If it's a one-off operation you don't need to set the
CVSROOT environment variable. Just use the
-d argument for ad-hoc repository specification.
If your version of CVS/CVSNT is not too old (to be exact you'd need either CVS 1.12.8 or higher or CVSNT) then, as others have said, after having logged in
should work just fine.
If your version of CVS/CVSNT does not support the
ls command then you can try
cvs checkout -c
which will only dump the list of predefined modules.
If your version of CVS/CVSNT is old enough you might get lucky with the following hack (does not work with more recent versions of CVSNT unless compatibility mode has been enabled on the server):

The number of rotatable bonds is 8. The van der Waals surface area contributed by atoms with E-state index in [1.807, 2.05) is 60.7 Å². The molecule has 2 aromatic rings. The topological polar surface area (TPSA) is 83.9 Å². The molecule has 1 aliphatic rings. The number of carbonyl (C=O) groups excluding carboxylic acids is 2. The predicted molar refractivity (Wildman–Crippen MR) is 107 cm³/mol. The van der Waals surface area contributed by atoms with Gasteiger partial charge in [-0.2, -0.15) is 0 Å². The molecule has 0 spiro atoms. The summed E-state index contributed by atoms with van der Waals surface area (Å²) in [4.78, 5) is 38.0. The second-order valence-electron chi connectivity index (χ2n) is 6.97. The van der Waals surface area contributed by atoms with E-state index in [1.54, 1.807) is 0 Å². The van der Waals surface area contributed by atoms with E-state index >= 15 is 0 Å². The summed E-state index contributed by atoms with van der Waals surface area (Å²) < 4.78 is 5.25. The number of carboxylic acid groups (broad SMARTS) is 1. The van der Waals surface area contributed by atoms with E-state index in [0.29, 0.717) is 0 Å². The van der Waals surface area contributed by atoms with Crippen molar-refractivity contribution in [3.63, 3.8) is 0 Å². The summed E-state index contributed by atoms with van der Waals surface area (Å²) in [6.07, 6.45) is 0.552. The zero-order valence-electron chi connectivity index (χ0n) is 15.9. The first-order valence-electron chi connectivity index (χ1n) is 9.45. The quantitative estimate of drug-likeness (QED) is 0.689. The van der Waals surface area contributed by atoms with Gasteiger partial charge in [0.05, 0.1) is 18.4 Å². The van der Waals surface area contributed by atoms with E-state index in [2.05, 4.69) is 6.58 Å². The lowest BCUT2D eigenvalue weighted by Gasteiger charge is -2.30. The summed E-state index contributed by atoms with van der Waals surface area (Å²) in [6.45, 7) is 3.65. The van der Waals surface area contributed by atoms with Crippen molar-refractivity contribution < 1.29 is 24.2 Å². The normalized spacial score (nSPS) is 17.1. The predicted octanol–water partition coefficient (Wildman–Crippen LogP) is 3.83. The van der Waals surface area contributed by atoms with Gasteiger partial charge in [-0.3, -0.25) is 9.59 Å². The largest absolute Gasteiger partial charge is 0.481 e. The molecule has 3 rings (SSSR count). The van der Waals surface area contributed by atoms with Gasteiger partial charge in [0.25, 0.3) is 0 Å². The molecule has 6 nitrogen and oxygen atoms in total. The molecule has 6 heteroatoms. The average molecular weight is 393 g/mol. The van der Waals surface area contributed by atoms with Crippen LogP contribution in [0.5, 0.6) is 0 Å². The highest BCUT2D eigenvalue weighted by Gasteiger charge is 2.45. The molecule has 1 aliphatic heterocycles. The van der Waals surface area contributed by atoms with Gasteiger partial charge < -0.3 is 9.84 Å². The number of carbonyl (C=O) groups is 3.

First check out the root of the repository to some temp location , so we have the necessary metadata:
cvs -d[your CVSROOT string] co -l -dTemp .
Then simulate an update (with directories) of that folder:
cvs -n up -d
This will emit (almost) the same output as an actual checkout without actually getting the files from the server.
If you're on Windows and using a fairly recent version of CVSNT as the client then
cvs ls will actually automatically fall back to this mechanism when it detects a server that does not support
Oh yes, and AFAICT there is no such thing as
cvs -list. It's not even valid CVS command line syntax:
-list would have to be a global argument rather than a command as it follows directly after the
cvs and there is no actual command specified. But then again, all multi-letter arguments (such as
--help) would have to start with a double dash, e.g.
cvs --version. Were you all maybe thinking of
cvs list which would be a mere alias for